2

Interpreting 1 Cor 15 We have to read 1 Cor 15:17-19 in its larger context, at least at the paragraph level: 1 Cor 15:12-19. Then it becomes obvious that for verse 19, the "we" in "we are of all people" refers to Paul and the apostles, NOT the Corinthian church. Chapter 15 is about Paul's response to several Corinthians who believed that ...


2

There is a flaw in Pascal's Wager which 1 Corinthians 15 highlights. On its own terms, Pascal's Wager makes a reasonable argument for why people should be theists, but like many other apologetic arguments it does not lead people to specifically Christian faith. Pascal's Wager treats faith like a mathematical problem, inviting us to be actuarial scientists, ...


1

Both of the negative consequents are immaterial because the precedent is untrue. This is simple logic. Both statements reduce to this: If this thing that is true were not true, then (insert some arbitrary prognostication here). The fact is that the latter statement can never be evaluated, and will never be evaluated, because the purported condition that ...


1

Paul and Pascal are addressing different audiences. Paul is writing to believers to whom he has preached about the resurrection. Pascal is primarily writing to those who were trying to decide between atheism and Christianity. Pascal is making a broader argument about risk and reward with regards to eternity. If God exists, believing that he doesn’t entails ...


1

The question reminds of how I once heard a skeptical cessationist leaning theology professor described how he tested some so-called self styled interpreters of tongues. The story goes that the professor took charge by requesting that three of the interpreters present listen to a person who was engaged in the speaking of tongues. Then he requested that those ...


1

Speaking the same thing The full text of 1 Cor. 1:10 (KJV) reads: Now I beseech you, brethren, by the name of our Lord Jesus Christ, that ye all speak the same thing, and that there be no divisions among you; but that ye be perfectly joined together in the same mind and in the same judgment. [emphasis mine] From the context, Paul was not saying that the ...


1

It is not clear what percentage of full-preterists view the 'perfect' St. Paul is referring to here as events around AD 70. It is difficult to find significant full-preterist commentary on this particular passage. My natural reading of 1 Corinthians 13:8-12, and my best guess, is that St. Paul is referring to Heaven. In Heaven, it seems natural to say we see ...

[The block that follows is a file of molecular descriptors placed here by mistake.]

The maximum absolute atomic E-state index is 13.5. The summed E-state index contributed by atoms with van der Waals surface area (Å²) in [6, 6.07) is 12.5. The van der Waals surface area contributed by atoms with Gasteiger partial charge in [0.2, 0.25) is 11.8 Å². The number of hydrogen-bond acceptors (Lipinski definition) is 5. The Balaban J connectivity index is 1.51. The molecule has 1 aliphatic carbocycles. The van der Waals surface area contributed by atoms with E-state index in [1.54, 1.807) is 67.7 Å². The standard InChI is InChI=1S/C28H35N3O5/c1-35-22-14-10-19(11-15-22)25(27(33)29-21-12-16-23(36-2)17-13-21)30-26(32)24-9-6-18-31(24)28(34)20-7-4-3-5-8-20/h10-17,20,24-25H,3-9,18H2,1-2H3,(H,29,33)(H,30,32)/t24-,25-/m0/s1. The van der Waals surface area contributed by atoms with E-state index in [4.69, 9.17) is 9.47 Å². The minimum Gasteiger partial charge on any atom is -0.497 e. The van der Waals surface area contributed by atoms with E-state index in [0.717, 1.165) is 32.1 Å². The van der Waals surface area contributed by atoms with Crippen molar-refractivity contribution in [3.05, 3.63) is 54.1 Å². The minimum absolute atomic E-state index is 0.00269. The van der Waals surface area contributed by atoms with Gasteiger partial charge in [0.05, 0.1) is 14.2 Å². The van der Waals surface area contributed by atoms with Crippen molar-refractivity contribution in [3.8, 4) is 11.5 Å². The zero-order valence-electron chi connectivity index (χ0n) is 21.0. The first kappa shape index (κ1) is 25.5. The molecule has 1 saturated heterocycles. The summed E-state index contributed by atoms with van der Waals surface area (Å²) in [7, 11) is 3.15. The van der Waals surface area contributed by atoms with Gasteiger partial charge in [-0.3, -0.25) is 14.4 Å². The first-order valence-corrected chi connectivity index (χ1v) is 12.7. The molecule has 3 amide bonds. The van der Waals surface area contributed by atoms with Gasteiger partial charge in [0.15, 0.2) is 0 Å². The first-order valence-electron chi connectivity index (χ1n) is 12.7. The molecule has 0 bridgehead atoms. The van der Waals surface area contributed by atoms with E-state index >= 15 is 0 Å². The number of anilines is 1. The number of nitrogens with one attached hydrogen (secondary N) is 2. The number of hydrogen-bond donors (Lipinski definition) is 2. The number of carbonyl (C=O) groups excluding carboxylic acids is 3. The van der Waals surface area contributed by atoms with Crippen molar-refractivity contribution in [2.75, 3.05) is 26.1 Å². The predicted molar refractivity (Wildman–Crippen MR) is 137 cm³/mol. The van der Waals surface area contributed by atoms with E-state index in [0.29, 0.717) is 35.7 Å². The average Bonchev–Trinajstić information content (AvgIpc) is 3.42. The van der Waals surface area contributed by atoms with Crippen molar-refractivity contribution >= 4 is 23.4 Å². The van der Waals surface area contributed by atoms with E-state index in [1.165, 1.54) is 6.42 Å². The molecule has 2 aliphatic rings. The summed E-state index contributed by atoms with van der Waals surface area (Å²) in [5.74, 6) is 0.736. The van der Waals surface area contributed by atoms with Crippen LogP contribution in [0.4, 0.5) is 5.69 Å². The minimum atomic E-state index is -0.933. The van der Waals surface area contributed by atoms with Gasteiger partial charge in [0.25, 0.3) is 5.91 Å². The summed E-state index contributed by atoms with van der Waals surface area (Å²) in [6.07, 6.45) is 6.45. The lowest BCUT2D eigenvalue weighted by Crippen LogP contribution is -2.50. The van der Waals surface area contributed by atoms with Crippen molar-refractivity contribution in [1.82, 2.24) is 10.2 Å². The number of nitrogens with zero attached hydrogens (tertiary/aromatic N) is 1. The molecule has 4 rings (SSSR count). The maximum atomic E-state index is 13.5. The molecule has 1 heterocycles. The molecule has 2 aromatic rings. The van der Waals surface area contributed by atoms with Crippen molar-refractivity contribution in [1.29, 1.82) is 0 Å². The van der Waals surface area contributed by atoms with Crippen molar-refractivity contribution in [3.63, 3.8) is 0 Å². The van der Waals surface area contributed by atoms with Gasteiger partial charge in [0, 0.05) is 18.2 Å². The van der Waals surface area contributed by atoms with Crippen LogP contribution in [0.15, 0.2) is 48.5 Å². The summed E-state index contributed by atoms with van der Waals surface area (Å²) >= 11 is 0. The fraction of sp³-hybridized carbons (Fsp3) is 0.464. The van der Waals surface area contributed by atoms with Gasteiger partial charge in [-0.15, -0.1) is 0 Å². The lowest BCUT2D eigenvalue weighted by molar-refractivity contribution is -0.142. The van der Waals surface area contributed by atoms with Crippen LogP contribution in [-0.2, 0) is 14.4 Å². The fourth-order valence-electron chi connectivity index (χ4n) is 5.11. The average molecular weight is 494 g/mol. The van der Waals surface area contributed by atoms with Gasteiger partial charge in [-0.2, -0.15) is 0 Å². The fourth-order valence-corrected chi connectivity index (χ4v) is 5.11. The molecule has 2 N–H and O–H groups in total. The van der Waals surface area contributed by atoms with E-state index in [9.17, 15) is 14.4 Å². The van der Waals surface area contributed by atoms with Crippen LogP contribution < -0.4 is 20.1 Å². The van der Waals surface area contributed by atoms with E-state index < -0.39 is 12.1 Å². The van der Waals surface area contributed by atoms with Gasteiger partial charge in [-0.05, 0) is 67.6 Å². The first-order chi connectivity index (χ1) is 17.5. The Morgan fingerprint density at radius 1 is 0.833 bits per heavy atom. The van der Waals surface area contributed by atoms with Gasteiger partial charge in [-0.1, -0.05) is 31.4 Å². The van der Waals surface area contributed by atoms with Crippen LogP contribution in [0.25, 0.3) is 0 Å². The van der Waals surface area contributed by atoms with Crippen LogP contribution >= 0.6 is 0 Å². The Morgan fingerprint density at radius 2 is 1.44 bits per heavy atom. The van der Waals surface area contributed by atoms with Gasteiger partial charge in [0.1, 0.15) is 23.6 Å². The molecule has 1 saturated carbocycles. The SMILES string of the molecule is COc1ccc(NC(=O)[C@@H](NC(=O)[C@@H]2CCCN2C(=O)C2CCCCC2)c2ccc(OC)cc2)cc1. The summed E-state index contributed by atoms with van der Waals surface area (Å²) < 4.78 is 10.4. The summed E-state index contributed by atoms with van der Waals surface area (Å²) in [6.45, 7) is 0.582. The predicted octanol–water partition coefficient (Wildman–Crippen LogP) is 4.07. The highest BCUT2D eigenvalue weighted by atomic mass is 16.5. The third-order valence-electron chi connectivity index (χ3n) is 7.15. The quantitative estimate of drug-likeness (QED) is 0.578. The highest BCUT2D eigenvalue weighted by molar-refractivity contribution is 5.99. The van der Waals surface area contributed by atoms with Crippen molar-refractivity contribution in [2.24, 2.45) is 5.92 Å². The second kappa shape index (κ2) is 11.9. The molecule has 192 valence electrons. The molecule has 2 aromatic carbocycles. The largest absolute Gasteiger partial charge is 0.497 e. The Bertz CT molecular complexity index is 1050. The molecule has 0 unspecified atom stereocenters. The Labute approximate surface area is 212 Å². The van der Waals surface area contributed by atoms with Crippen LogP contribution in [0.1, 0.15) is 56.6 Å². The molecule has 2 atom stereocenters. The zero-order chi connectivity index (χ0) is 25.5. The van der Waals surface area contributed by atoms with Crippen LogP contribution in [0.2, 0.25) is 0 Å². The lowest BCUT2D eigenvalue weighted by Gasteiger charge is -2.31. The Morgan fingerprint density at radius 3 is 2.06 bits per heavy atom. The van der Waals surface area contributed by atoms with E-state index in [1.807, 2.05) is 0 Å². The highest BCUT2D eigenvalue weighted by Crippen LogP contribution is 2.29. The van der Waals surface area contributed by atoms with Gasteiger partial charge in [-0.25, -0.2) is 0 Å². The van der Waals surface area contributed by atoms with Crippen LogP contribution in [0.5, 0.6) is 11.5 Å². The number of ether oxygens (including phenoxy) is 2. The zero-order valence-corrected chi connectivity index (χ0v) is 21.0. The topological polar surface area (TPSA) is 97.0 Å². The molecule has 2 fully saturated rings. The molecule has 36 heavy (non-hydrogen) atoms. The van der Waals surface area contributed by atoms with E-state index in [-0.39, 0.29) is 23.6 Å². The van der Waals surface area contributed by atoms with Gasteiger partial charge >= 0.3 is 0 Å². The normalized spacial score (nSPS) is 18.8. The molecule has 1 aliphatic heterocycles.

1

What are the basis and larger connotations of the term “untimely born“ as St. Paul refers to himself in 1 Corinthians? The Douay-Rheims 1899 Catholic edition of 1 Corinthians 15:7-9 goes as follows: 7 After that, he was seen by James, then by all the apostles. 8 And last of all, he was seen also by me, as by one born out of due time. 9 For I am the least of ...


1

According to Thayer's Greek Lexicon, the word God has a wide range of meanings: STRONGS NT 2316: Θεός ... a general appellation of deities or divinities ... Whether Christ is called God ... spoken of the only and true God ... Θεός is used of whatever can in any respect be likened to God, or resembles him in any way: Hebraistically, equivalent to God's ...


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Contemporary English version 1 Corinthians 15:24 "Then after Christ has destroyed all powers and forces, the end will come, and he will give the kingdom to God the Father.." It's referring to the final outcome ie the end. Verse 25 "Christ will rule until he puts all his enemies under his power," Please note, it says 'until' he has ...


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These verses need to be understood in the greater context of the New Testament. In isolation, they could be misconstrued as denigrating marriage, which they certainly do not. Best modern exegesis on 1 Cor. 7:32-33: Ernest Bernard Allo, O.P. (1873-1945), Saint Paul: Première épître aux Corinthiens (1934), pp. 181-83. "is divided" The Greek verb ...


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I don't disagree with the two answers above, but we need to remember that most of the New Testament had not yet been written when Paul wrote this, including most of his own letters. However, his own example in the letter provides the context we need; he frequently quotes passages from the Old Testament and adds to this commands "from the Lord" (...